The workshop, funded by the journal Government and Opposition, the Centre for Research on Socio-Cultural Change (CRESC) at the University of Manchester and SPERI, attracted leading academics from across the globe, and their papers will form a special issue of Government and Opposition, to be published in 2014.
The literature on the Great Financial Crisis has been dominated by two concerns: by arguments about the causes of the crisis and by efforts to trace the regulatory consequences (notably attempts at reform) after the crisis. But there is an underlying issue which is common to the pre-crisis world, to the crisis itself and to the aftermath of crisis. That may be summed up as the power of finance.
This special issue of Government and Opposition therefore stands back from the immediate debates about causes and consequences of the Great Financial Crisis to ask the following questions. What is the basis of the power of finance: does it reside, for example, in ideological hegemony or lobbying muscle or institutional connection? In short, how can finance be understood politically?
To answer this question, the following papers were presented (the titles may change before publication):
- Innovation, Fragility and Complexity: An Alternative View of Structural Power of Finance by Anastasia Nesvetailova (City University London)
- Coalitional Dynamics, Power Structure and Financial Markets in East Asia by Xiaoke Zhang (Manchester Business School)
- The Power of Collective Inaction: Finance-Government Relations in Comparative Perspective by Cornelia Woll (Sciences Po, Paris)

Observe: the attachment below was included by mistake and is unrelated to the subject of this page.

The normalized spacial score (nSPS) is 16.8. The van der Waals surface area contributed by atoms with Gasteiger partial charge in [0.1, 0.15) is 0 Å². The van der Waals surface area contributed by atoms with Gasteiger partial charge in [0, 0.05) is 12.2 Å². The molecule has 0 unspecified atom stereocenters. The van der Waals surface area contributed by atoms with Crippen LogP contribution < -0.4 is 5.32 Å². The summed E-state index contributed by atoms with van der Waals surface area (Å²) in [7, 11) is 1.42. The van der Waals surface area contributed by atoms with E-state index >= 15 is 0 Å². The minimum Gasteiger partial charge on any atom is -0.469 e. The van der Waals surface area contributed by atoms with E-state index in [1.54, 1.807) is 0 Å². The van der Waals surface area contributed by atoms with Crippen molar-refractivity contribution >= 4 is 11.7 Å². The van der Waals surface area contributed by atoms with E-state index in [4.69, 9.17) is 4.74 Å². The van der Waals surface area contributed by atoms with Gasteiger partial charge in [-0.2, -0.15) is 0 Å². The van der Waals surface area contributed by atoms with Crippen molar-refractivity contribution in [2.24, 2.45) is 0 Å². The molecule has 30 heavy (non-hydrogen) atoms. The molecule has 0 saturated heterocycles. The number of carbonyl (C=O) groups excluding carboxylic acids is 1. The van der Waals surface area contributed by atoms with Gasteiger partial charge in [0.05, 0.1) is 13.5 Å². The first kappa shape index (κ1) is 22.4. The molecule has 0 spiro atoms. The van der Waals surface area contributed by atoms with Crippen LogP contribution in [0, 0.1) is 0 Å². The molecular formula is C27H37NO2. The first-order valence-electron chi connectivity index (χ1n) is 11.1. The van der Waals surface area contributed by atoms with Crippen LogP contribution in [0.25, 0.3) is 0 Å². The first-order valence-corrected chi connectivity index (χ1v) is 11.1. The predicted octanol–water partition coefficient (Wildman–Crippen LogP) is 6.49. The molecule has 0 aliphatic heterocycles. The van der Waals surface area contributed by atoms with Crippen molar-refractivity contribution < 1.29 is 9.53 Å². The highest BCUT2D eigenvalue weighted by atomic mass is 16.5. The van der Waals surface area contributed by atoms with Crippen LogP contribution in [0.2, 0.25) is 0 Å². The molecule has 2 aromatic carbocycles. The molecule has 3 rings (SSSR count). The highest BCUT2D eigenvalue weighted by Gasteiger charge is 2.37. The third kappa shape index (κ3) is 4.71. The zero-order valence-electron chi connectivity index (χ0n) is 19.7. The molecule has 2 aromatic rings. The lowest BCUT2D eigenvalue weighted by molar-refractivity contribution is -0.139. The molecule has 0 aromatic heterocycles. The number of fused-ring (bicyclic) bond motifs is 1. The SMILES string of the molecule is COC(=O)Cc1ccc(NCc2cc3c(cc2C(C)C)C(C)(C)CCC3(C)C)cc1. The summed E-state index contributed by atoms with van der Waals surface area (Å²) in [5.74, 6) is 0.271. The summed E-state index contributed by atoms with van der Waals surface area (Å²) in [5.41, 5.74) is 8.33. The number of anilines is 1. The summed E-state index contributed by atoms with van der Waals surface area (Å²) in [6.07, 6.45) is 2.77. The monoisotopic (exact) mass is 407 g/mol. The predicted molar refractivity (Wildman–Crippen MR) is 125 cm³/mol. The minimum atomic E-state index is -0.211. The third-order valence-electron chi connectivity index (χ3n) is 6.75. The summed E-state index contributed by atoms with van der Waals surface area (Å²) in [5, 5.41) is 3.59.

- From Debt-Driven Growth to Bust: Transformations of Financial Power in Greece by George Pagoulatos and Christos Triantopoulos (Athens University of Economics and Business)
- US Financial Power, Crises and the State by Leo Panitch and Sam Gindin (York University, Toronto)
- The Changing Power of Finance in the UK by Sukhdev Johal (Queen Mary University London), Mick Moran and Karel Williams (Manchester Business School)
- Finance in Latin America Seen through the Pensions Vantage Point by Giselle Datz (Virginia Tech)
- The Ideational Shaping of State Power and Capacity: Winning Battles but Losing the War over Bank Reform in the UK by Andrew Hindmoor (University of Sheffield) and Stephen Bell (University of Queensland)
The day was intense, but enjoyable and productive. We are immensely thankful to all the speakers and we look forward keenly to the publication of this special issue.
We’ll update you with the official date of publication as soon as we have it!